Authentic, classic, no-yeast salt rising bread, also known as salt risen bread. Available from our farm at the Depot Street Farmers Market on Saturday mornings in Greeneville, TN.
We only make a few full loaves, and a few more are cut in half for half loaves. Prices for all of our breads are
- Full loaves – $5.00
- Half loaves – $3.00
- Mini Loaf – $2.00
If you would like to make certain that you have bread available for you to purchase you may let us know to reserve yours. Message me firstname.lastname@example.org, or by text message to 423-525-6702 to reserve your loaf today.
Salt-rising (or salt-risen) bread is a dense white bread that was widely made by early settlers in the Appalachian Mountains, leavened by naturally occurring bacteria rather than by yeast. Salt-rising bread is made from wheat flour; a starter consisting of either water or milk and corn, potatoes, or wheat; and minor ingredients such as salt and sugar.
Salt in the name is a misnomer; the bread is not leavened by salt nor does it taste salty. One explanation for the name of the bread is that the starter was kept warm in a bed of heated salt. Another possible origin of the name is the use of salt to inhibit yeast growth and provide an environment more conducive for the microbes to grow, enhancing the distinct flavors which predominate over the more typical yeast flavors.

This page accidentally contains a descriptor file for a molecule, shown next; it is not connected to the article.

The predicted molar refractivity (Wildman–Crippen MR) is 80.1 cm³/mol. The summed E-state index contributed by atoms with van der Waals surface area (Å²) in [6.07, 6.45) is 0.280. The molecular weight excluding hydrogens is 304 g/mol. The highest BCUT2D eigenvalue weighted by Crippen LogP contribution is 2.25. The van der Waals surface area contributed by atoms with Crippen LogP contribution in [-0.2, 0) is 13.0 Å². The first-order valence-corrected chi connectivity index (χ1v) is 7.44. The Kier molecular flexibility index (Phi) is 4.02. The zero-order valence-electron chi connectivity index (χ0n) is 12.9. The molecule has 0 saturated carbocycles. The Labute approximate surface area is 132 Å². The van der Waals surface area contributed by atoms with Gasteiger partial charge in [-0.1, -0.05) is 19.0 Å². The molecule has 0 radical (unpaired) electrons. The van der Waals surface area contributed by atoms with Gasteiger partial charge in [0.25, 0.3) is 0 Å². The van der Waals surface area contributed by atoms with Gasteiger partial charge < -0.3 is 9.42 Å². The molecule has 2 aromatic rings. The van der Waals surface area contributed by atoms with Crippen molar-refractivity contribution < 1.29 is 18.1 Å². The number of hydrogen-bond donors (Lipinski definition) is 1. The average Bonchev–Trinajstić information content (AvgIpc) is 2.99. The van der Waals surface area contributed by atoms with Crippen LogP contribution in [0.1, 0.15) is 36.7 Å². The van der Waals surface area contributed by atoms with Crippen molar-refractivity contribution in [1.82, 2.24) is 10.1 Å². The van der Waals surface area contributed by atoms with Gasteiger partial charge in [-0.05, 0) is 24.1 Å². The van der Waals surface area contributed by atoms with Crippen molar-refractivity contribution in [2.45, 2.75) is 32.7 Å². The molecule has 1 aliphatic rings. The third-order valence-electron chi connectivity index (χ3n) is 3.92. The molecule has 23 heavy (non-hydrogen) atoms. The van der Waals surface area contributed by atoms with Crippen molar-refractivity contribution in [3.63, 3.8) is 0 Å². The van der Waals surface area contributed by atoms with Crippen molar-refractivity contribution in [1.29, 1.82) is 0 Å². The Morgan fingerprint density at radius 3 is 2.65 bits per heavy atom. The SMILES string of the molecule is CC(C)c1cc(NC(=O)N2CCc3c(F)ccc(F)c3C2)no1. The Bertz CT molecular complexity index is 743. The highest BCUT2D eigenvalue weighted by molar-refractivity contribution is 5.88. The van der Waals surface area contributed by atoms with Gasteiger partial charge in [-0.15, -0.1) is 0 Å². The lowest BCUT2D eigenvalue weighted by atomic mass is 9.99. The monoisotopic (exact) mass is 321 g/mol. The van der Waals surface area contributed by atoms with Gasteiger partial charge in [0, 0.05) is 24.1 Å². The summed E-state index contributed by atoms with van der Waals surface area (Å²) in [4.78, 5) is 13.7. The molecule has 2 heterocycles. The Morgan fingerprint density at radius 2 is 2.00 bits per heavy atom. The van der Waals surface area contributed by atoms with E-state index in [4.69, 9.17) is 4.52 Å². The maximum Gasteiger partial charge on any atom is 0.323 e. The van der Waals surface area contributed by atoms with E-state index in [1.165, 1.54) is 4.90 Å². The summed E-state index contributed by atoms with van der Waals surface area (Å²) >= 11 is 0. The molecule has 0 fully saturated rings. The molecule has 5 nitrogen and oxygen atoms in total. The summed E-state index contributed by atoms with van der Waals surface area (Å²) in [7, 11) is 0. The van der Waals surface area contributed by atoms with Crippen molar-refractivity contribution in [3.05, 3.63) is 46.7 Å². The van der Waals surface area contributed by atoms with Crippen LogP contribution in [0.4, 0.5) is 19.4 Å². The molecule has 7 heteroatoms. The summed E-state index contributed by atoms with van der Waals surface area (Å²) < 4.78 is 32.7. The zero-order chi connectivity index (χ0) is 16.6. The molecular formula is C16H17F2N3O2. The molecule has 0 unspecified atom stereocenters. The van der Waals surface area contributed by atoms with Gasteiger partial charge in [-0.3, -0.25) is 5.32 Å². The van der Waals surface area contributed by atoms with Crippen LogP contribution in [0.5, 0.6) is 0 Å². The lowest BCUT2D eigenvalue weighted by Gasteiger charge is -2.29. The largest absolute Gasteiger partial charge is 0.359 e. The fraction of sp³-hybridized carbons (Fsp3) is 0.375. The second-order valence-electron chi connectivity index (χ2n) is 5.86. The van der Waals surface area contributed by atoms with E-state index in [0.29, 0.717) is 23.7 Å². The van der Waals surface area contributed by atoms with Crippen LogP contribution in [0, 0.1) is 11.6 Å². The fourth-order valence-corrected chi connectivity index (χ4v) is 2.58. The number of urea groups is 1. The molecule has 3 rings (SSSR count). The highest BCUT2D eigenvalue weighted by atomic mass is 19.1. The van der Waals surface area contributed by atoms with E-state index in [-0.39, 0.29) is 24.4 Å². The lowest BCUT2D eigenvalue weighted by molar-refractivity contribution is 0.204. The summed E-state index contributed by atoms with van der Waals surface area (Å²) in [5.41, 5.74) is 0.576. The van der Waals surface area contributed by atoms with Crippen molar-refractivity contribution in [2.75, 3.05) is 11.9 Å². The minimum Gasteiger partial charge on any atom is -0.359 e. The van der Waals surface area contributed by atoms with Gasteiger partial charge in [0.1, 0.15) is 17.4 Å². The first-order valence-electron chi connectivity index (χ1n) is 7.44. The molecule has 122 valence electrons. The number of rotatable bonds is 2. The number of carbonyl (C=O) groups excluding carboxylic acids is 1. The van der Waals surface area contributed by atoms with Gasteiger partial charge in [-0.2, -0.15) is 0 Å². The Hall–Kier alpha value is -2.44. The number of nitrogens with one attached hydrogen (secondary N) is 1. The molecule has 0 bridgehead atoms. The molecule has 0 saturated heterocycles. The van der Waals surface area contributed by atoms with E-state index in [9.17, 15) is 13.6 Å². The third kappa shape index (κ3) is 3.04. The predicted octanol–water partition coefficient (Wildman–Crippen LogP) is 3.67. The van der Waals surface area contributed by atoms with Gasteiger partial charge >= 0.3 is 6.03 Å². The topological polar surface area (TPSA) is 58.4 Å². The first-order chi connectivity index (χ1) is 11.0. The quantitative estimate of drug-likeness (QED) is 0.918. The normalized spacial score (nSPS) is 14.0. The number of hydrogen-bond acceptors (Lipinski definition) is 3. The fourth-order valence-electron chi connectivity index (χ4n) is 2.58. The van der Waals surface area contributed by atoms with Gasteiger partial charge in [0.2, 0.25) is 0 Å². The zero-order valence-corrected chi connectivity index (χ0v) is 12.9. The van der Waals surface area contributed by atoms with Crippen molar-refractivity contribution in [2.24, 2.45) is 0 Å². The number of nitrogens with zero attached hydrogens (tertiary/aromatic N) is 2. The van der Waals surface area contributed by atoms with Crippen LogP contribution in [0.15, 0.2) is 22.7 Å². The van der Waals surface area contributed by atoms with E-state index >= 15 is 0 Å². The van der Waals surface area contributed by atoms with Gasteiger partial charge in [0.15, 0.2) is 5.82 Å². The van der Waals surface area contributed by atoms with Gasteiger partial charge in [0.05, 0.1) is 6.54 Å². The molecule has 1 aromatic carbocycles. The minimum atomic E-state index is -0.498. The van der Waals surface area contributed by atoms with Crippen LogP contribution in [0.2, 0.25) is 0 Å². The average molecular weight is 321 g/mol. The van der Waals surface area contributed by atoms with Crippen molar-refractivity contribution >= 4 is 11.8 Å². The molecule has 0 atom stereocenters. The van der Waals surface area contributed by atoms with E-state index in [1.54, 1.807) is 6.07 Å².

Compared to a sourdough starter, salt-rising bread starter requires a shorter incubation period of 6–16 hours and a higher incubation temperature.
Salt-rising bread is denser, with a closer grain, than yeast-leavened bread, and has a distinctive taste and odor. The pungent odor of the fermenting starter has been described as similar to “very ripe cheese”.
The exact origin of this bread is unknown, but evidence suggests that it was the pioneer women in early American states who discovered how to make bread this way. Commercial yeast was not available until the 1860’s. Currently, the tradition of making salt-rising bread is kept alive by relatively few individuals and bakeries that tend to be clustered in the central to eastern United States. It is particularly popular in Kentucky, West Virginia, Western New York, and Western Pennsylvania.